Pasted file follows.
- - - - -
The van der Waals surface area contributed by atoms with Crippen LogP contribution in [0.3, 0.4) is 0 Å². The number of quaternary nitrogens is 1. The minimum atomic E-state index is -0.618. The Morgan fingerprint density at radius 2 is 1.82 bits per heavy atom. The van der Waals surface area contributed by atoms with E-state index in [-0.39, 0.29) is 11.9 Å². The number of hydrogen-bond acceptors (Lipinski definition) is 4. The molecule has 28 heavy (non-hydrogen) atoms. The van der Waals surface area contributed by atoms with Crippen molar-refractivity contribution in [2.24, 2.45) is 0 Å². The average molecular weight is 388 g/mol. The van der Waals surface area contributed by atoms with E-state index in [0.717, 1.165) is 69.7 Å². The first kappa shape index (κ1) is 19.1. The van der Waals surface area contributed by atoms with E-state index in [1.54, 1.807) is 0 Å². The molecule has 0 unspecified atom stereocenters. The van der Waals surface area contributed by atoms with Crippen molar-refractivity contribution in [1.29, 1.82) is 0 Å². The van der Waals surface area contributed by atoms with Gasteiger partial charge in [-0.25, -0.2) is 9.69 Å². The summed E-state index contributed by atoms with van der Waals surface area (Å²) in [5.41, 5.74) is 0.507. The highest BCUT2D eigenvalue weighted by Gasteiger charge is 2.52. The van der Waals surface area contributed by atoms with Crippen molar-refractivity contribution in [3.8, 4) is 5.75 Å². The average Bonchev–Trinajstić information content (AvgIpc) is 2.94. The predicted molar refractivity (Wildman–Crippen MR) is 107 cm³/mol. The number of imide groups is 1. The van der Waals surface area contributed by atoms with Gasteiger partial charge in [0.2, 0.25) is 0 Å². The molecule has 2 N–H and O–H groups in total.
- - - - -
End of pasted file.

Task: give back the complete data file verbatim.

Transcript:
The van der Waals surface area contributed by atoms with Crippen LogP contribution in [0.3, 0.4) is 0 Å². The number of quaternary nitrogens is 1. The minimum atomic E-state index is -0.618. The Morgan fingerprint density at radius 2 is 1.82 bits per heavy atom. The van der Waals surface area contributed by atoms with E-state index in [-0.39, 0.29) is 11.9 Å². The number of hydrogen-bond acceptors (Lipinski definition) is 4. The molecule has 28 heavy (non-hydrogen) atoms. The van der Waals surface area contributed by atoms with Crippen molar-refractivity contribution in [2.24, 2.45) is 0 Å². The average molecular weight is 388 g/mol. The van der Waals surface area contributed by atoms with E-state index in [0.717, 1.165) is 69.7 Å². The first kappa shape index (κ1) is 19.1. The van der Waals surface area contributed by atoms with E-state index in [1.54, 1.807) is 0 Å². The molecule has 0 unspecified atom stereocenters. The van der Waals surface area contributed by atoms with Crippen molar-refractivity contribution in [1.29, 1.82) is 0 Å². The van der Waals surface area contributed by atoms with Gasteiger partial charge in [-0.25, -0.2) is 9.69 Å². The summed E-state index contributed by atoms with van der Waals surface area (Å²) in [5.41, 5.74) is 0.507. The highest BCUT2D eigenvalue weighted by Gasteiger charge is 2.52. The van der Waals surface area contributed by atoms with Crippen molar-refractivity contribution in [3.8, 4) is 5.75 Å². The average Bonchev–Trinajstić information content (AvgIpc) is 2.94. The predicted molar refractivity (Wildman–Crippen MR) is 107 cm³/mol. The number of imide groups is 1. The van der Waals surface area contributed by atoms with Gasteiger partial charge in [0.2, 0.25) is 0 Å². The molecule has 2 N–H and O–H groups in total.